Sydney Airport will rely on its parallel north-south runways for almost all of its flying hours by the end of the decade, a report prepared for the government says, meaning more flights over suburbs immediately north and south of the airport.
Fairfax Media revealed on Monday that the airport's noise-sharing targets had not been met for any of the 17 years they had been in force.
In particular, suburbs immediately north of the airport, which are supposed to have 17 per cent of landing and taking-off planes overhead, had experienced more than 30 per cent of flights for the past three years.
A committee commissioned by the state and federal governments warned in 2012 that Sydney Airport’s noise-sharing arrangements – designed to share aircraft noise as evenly as possible across the city – would become increasingly unattainable.
As airport traffic increases, it will become more dependent on the greater capacity of its two north-south runways, rather than the single east-west airstrip. In addition, newer, larger aircraft – though quieter than older planes – can use only the north-south runway.
"By around 2020, the noise-sharing modes will only normally be available in early mornings and late evening," the report said.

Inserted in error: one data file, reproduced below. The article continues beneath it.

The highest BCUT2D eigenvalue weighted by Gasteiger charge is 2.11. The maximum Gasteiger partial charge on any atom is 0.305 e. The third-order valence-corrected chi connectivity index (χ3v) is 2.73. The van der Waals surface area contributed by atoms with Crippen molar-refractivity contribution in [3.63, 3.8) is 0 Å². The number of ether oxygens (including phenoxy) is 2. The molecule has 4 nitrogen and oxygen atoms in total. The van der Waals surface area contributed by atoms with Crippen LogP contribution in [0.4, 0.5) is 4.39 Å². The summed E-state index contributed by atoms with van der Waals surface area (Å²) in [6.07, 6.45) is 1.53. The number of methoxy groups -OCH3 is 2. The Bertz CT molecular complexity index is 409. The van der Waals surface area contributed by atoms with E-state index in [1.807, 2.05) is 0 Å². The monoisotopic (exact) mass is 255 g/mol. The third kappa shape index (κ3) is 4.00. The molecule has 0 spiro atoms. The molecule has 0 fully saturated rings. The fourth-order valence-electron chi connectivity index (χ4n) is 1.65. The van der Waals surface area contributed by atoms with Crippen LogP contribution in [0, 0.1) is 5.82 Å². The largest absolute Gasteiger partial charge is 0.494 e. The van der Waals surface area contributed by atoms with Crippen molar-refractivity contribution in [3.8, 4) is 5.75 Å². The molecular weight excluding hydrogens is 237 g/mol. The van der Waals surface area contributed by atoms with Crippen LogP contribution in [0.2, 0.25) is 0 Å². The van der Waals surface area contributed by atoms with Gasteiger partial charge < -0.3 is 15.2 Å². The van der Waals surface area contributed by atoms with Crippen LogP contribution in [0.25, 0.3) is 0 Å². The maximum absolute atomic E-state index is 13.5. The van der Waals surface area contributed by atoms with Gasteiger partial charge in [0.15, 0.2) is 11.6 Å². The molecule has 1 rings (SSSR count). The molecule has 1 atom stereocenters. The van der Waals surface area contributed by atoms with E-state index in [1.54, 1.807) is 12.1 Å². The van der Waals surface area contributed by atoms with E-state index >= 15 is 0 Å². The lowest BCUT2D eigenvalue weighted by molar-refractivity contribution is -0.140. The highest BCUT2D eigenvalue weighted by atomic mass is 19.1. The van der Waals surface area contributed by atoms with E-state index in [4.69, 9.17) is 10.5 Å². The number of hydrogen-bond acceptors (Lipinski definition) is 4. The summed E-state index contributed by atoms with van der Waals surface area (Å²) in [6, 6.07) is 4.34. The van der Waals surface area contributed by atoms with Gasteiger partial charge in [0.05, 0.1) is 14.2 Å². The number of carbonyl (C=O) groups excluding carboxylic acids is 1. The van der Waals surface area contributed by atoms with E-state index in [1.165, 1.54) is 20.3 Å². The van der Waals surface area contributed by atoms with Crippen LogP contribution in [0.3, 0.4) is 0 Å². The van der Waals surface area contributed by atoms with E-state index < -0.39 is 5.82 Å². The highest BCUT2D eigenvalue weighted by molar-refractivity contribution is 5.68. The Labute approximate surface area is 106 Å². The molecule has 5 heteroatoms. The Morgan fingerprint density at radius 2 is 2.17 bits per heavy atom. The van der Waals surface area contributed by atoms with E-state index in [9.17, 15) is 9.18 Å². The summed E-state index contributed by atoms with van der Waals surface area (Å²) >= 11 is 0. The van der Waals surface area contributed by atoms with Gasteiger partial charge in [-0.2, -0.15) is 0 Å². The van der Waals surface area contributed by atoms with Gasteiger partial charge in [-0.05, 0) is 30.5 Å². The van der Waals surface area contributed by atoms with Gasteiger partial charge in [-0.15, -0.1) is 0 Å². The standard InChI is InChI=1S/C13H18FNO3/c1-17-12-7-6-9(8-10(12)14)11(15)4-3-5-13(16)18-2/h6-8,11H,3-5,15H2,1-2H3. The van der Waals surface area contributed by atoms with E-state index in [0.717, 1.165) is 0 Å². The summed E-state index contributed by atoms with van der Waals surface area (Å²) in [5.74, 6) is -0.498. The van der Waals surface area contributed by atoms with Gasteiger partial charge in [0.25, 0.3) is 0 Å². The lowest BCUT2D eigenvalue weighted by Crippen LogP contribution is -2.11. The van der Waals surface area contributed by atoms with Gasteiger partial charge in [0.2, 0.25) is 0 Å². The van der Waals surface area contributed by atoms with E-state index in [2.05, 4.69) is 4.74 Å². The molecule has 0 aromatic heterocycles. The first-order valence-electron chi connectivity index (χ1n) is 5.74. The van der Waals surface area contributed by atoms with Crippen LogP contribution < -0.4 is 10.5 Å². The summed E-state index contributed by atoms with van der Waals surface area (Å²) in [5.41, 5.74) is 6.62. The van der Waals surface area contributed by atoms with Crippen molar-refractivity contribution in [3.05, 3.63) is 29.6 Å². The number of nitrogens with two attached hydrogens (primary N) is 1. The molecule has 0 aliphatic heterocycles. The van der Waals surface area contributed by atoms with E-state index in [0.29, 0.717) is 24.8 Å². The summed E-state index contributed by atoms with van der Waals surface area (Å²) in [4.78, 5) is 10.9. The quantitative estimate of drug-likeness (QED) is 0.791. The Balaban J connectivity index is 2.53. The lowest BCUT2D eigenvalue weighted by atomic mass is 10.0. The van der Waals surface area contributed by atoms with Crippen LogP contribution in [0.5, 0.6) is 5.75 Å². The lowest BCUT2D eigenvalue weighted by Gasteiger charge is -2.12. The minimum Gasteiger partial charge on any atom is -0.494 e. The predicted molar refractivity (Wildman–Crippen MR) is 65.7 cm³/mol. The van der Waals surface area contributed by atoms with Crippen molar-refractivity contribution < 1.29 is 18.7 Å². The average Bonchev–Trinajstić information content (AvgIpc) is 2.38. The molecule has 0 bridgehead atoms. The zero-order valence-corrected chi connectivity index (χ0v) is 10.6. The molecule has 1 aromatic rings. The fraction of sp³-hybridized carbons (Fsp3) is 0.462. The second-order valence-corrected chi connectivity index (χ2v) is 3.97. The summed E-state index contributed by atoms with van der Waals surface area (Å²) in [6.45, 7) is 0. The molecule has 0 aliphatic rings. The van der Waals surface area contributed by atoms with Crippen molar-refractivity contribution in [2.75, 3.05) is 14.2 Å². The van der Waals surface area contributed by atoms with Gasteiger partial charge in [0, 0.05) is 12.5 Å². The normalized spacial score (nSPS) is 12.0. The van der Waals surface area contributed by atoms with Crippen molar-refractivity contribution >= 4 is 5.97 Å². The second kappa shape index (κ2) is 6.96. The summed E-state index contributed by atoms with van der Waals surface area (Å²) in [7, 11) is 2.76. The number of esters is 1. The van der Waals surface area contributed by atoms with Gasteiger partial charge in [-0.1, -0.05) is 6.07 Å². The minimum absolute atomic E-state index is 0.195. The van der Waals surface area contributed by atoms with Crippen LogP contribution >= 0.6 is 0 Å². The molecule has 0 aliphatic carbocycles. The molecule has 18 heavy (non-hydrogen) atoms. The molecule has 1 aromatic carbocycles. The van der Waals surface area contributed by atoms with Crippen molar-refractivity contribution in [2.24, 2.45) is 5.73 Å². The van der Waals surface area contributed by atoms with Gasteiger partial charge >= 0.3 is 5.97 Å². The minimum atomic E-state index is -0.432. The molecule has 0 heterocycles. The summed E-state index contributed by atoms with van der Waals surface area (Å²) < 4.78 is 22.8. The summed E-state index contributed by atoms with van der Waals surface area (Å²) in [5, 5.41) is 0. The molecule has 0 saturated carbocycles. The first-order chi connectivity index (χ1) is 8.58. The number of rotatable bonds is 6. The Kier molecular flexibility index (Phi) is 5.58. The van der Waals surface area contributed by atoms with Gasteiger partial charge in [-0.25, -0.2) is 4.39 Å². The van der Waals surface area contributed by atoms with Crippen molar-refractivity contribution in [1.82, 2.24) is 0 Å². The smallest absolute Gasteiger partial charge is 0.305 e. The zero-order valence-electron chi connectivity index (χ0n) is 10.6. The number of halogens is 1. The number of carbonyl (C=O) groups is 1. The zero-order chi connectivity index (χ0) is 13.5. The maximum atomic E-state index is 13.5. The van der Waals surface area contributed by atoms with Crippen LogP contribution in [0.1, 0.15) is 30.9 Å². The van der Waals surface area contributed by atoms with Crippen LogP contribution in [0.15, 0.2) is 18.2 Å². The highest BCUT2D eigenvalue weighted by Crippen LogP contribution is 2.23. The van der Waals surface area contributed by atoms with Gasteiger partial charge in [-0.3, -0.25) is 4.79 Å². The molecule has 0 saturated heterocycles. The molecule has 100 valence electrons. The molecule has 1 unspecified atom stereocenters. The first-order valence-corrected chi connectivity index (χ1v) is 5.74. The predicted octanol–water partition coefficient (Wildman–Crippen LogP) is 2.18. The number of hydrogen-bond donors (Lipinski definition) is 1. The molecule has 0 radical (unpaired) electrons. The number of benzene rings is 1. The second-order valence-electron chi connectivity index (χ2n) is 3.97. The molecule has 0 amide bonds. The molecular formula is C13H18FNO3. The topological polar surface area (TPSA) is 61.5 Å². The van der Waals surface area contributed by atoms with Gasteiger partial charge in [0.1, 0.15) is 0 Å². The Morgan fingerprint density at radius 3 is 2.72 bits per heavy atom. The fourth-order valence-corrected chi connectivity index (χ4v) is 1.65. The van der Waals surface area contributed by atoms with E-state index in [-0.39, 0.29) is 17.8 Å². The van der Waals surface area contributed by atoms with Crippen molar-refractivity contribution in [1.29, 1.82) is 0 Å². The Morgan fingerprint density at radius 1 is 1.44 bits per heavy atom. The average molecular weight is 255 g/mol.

"There is no scope to extend the site of Sydney Airport to increase the capacity of the runway system to address the underlying constraint on long-term capacity."
The report recommended that the targets should be reviewed "with a view to setting achievable noise reduction targets for the airport based on the new generation, quieter aircraft types". The recommendation was rejected by the government.
A Sydney Airport spokeswoman said the airport’s master plan, approved by the federal government this year, forecast passenger numbers rising to 74 million annually by 2033.
"The plan shows that the airport has ample capacity and noise sharing will continue to occur over that period," she said.
Airport representatives had consulted with hundreds of residents over its master plan, and the main issue raised was transport to the airport, not noise, she said.
Allan Rees, from No Aircraft Noise, said the noise-sharing targets were a political fix designed to calm public anger, and it was known the targets could never be met.
"Operationally, the airport just can’t do it," he said. "Those targets have never been achieved, and they’ve just sat on their hands and said 'it’s nothing to do with us'."
Mr Rees said there needed to be a drastic rethink of the airport's operation. "The whole history of Sydney Airport has been a series of blunders, of quick fixes."
Marrickville Greens councillor Max Phillips said that within a few years, 80 plane movements an hour would be scheduled for most of the day. "The east-west runway will effectively be mothballed with residents of the inner west copping almost all the noise."
In April, Prime Minister Tony Abbott announced a second airport for Sydney would be built at Badgerys Creek, but without specific details of how the airport would operate. The Sydney Airport Corporation has the right of first refusal to build that airport.
Sydney Airport is subject to a curfew between 11pm and 6am, and a cap of 80 plane movements an hour. The federal government has ruled out any changes to the cap or curfew.